Dear White People

July 13, 2021

Dear White People,

There’s no handbook on this stuff, we get it. And, anti-racism is not taught widely in schools. So, please be willing to entertain the possibility that you could have some blind spots.  If you have not lived in a Black body, and since none of us are exempt from bias, it is entirely possible that you have been unconsciously impacted by racist ideologies.


We think  listening to black voices and following rather than leading is required in order to confront unconscious bias and the perks of privilege.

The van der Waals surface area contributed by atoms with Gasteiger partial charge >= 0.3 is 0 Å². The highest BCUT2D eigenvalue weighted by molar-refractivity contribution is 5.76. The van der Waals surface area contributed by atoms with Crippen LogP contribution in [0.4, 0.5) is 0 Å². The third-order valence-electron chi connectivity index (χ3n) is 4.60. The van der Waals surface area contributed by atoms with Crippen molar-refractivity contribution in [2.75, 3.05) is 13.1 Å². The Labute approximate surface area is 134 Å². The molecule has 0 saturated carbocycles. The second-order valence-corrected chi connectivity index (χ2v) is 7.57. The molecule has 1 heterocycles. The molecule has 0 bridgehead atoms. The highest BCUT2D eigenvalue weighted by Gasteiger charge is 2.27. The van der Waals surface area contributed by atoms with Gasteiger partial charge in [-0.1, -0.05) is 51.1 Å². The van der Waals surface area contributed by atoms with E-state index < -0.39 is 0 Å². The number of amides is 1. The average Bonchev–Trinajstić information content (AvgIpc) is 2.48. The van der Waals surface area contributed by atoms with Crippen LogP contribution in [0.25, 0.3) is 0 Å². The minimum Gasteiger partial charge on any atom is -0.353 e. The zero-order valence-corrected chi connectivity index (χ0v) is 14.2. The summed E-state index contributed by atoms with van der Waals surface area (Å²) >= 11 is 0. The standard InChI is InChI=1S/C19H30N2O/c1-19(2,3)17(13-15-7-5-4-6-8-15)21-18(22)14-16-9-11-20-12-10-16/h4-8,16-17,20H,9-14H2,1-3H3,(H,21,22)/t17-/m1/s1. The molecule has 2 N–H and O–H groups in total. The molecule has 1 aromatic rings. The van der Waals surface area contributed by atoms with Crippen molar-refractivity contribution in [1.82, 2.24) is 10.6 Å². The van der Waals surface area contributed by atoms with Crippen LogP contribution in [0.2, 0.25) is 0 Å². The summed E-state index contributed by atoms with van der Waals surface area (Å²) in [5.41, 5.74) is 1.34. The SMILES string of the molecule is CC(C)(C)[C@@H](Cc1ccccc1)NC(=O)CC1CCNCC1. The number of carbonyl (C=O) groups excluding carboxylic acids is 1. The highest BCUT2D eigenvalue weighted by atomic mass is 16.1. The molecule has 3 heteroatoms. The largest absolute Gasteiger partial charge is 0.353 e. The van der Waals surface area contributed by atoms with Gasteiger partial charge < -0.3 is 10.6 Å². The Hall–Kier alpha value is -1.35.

Good intentions do not always soothe the sting of the trauma triggers produced by unintended missteps.  “Normal” will not happen for us until there is change. We believe it is our responsibility to teach our nonBlack friends and allies how we would like to be loved and supported. 

We composed a compilation of stories that depict a condition we at Ashe’ magazine call, Leaky bias. These stories  may at times, drip cringe, but  we hope that by reading, you will be able to apply empathy and critical thought within the safety of our pages.


 A team of “progressive” educators taught a group of middle schoolers a World History Unit. The unit contained lessons where the students simulated scenarios that the teachers believed to be authentic to the culture and lifestyle of the region. The beliefs held by the “progressive” teachers may have had the opposite of the intended effect. 


Student testimonial about the World History Unit

Zee Finley, age 13